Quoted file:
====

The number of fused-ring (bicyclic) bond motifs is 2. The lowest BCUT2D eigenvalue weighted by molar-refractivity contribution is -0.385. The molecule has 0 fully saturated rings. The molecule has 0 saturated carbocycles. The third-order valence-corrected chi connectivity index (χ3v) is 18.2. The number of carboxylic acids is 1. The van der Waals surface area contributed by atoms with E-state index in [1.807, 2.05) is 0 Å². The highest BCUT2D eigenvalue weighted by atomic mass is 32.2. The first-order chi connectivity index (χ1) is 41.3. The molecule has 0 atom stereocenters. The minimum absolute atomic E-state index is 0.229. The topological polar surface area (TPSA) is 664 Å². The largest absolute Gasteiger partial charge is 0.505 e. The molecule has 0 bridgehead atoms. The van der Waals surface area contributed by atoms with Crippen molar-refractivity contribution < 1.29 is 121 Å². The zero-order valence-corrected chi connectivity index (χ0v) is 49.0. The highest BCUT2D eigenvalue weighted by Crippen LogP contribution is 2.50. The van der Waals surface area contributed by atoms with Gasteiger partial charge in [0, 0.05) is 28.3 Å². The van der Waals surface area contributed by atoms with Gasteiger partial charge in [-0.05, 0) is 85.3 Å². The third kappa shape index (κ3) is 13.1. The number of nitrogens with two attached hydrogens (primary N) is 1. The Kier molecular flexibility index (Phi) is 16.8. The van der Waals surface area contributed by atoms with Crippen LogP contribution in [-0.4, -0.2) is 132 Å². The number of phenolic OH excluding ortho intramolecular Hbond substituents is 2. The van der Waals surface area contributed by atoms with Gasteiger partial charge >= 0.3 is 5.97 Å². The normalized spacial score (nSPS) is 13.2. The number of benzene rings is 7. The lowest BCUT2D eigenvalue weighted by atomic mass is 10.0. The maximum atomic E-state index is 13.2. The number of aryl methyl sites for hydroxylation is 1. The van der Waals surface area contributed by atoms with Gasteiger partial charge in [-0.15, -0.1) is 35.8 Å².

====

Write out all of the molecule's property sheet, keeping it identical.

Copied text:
The number of fused-ring (bicyclic) bond motifs is 2. The lowest BCUT2D eigenvalue weighted by molar-refractivity contribution is -0.385. The molecule has 0 fully saturated rings. The molecule has 0 saturated carbocycles. The third-order valence-corrected chi connectivity index (χ3v) is 18.2. The number of carboxylic acids is 1. The van der Waals surface area contributed by atoms with E-state index in [1.807, 2.05) is 0 Å². The highest BCUT2D eigenvalue weighted by atomic mass is 32.2. The first-order chi connectivity index (χ1) is 41.3. The molecule has 0 atom stereocenters. The minimum absolute atomic E-state index is 0.229. The topological polar surface area (TPSA) is 664 Å². The largest absolute Gasteiger partial charge is 0.505 e. The molecule has 0 bridgehead atoms. The van der Waals surface area contributed by atoms with Crippen molar-refractivity contribution < 1.29 is 121 Å². The zero-order valence-corrected chi connectivity index (χ0v) is 49.0. The highest BCUT2D eigenvalue weighted by Crippen LogP contribution is 2.50. The van der Waals surface area contributed by atoms with Gasteiger partial charge in [0, 0.05) is 28.3 Å². The van der Waals surface area contributed by atoms with Gasteiger partial charge in [-0.05, 0) is 85.3 Å². The third kappa shape index (κ3) is 13.1. The number of nitrogens with two attached hydrogens (primary N) is 1. The Kier molecular flexibility index (Phi) is 16.8. The van der Waals surface area contributed by atoms with Crippen LogP contribution in [-0.4, -0.2) is 132 Å². The number of phenolic OH excluding ortho intramolecular Hbond substituents is 2. The van der Waals surface area contributed by atoms with Gasteiger partial charge >= 0.3 is 5.97 Å². The normalized spacial score (nSPS) is 13.2. The number of benzene rings is 7. The lowest BCUT2D eigenvalue weighted by atomic mass is 10.0. The maximum atomic E-state index is 13.2. The number of aryl methyl sites for hydroxylation is 1. The van der Waals surface area contributed by atoms with Gasteiger partial charge in [-0.15, -0.1) is 35.8 Å².